Thermosetting plastics (thermosets) refer to a range of polymer materials that cure, through the addition of energy, to a stronger form. The energy may be in the form of heat (generally above 200 degrees Celsius), through a chemical reaction (two part epoxy, for example), or irradiation. Thermoset materials are usually liquid or malleable prior to curing, and designed to be molded into their final form, or used as adhesive.
Thermoset polymerresins can be transformed into plastics or rubbers by cross-linking. Energy and catalysts are added that cause the molecular chains to link into a rigid, 3-D structure. A thermoset material cannot be melted and re-molded after it is cured.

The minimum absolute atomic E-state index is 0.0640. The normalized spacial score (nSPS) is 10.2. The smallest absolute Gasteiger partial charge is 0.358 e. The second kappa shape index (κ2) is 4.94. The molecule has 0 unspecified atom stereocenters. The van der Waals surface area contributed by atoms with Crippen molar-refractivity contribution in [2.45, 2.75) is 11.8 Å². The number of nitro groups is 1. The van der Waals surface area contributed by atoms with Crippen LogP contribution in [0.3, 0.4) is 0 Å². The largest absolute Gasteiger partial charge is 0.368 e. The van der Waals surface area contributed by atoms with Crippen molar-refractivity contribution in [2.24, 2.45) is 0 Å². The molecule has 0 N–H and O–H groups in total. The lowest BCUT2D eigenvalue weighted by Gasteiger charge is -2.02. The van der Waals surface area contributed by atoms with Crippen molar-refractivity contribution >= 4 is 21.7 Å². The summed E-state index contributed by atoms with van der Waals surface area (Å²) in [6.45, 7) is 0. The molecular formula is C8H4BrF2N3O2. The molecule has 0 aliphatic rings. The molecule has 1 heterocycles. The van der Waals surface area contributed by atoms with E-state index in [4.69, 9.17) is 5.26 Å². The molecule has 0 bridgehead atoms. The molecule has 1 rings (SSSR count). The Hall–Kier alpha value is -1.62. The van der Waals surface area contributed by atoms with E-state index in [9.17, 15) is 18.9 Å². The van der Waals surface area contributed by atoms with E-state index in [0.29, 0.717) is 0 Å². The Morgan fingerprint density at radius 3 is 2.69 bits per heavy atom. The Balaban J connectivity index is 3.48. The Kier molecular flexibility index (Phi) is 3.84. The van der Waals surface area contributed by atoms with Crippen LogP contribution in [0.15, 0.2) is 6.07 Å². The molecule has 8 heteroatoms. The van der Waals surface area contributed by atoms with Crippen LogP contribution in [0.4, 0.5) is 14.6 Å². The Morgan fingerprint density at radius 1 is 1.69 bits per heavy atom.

Thermoset materials are generally stronger than thermoplastic materials. They are also better suited to high temperature applications. They are not easily recyclable like thermoplastics, which can be melted and re-molded.
Share your thoughts, questions and commentary here
Want to know more? Search encyclopedia, statistics and forums:
Press Releases |
The Wikipedia article included on this page is licensed under the
Images may be subject to relevant owners' copyright.
All other elements are (c) copyright NationMaster.com 2003-5. All Rights Reserved.
Usage implies agreement with terms, 1022, m